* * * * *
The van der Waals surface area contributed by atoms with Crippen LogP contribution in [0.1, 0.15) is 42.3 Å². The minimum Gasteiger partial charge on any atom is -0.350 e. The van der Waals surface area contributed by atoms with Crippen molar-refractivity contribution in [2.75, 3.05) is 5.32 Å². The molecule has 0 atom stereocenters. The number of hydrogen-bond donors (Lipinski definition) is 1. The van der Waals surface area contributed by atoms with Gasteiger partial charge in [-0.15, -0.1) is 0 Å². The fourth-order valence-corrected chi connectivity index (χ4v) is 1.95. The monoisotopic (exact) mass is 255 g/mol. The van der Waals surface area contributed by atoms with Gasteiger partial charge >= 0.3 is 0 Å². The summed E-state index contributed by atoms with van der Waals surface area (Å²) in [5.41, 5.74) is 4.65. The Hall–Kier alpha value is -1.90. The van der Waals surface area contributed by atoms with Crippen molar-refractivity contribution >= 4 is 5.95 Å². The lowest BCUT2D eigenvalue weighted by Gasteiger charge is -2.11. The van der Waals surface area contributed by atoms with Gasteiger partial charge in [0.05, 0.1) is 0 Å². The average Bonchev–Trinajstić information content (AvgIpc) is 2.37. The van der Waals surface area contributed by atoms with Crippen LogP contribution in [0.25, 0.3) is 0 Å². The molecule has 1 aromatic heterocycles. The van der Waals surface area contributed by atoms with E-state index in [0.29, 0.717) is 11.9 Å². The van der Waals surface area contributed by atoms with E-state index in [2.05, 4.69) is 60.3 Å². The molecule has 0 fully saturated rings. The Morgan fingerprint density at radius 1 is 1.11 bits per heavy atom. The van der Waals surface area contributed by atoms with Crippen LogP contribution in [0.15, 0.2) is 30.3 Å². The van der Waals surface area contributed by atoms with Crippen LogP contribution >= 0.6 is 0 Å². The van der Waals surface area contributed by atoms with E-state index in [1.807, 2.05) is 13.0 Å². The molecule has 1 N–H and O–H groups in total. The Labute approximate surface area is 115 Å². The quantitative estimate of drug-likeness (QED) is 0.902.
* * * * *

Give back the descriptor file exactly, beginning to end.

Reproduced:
The van der Waals surface area contributed by atoms with Crippen LogP contribution in [0.1, 0.15) is 42.3 Å². The minimum Gasteiger partial charge on any atom is -0.350 e. The van der Waals surface area contributed by atoms with Crippen molar-refractivity contribution in [2.75, 3.05) is 5.32 Å². The molecule has 0 atom stereocenters. The number of hydrogen-bond donors (Lipinski definition) is 1. The van der Waals surface area contributed by atoms with Gasteiger partial charge in [-0.15, -0.1) is 0 Å². The fourth-order valence-corrected chi connectivity index (χ4v) is 1.95. The monoisotopic (exact) mass is 255 g/mol. The van der Waals surface area contributed by atoms with Gasteiger partial charge >= 0.3 is 0 Å². The summed E-state index contributed by atoms with van der Waals surface area (Å²) in [5.41, 5.74) is 4.65. The Hall–Kier alpha value is -1.90. The van der Waals surface area contributed by atoms with Crippen molar-refractivity contribution >= 4 is 5.95 Å². The lowest BCUT2D eigenvalue weighted by Gasteiger charge is -2.11. The van der Waals surface area contributed by atoms with Gasteiger partial charge in [0.05, 0.1) is 0 Å². The average Bonchev–Trinajstić information content (AvgIpc) is 2.37. The van der Waals surface area contributed by atoms with Crippen LogP contribution in [0.25, 0.3) is 0 Å². The molecule has 1 aromatic heterocycles. The van der Waals surface area contributed by atoms with E-state index in [0.29, 0.717) is 11.9 Å². The van der Waals surface area contributed by atoms with E-state index in [2.05, 4.69) is 60.3 Å². The molecule has 0 fully saturated rings. The Morgan fingerprint density at radius 1 is 1.11 bits per heavy atom. The van der Waals surface area contributed by atoms with Crippen LogP contribution in [0.15, 0.2) is 30.3 Å². The van der Waals surface area contributed by atoms with Crippen LogP contribution >= 0.6 is 0 Å². The van der Waals surface area contributed by atoms with E-state index in [1.807, 2.05) is 13.0 Å². The molecule has 1 N–H and O–H groups in total. The Labute approximate surface area is 115 Å². The quantitative estimate of drug-likeness (QED) is 0.902.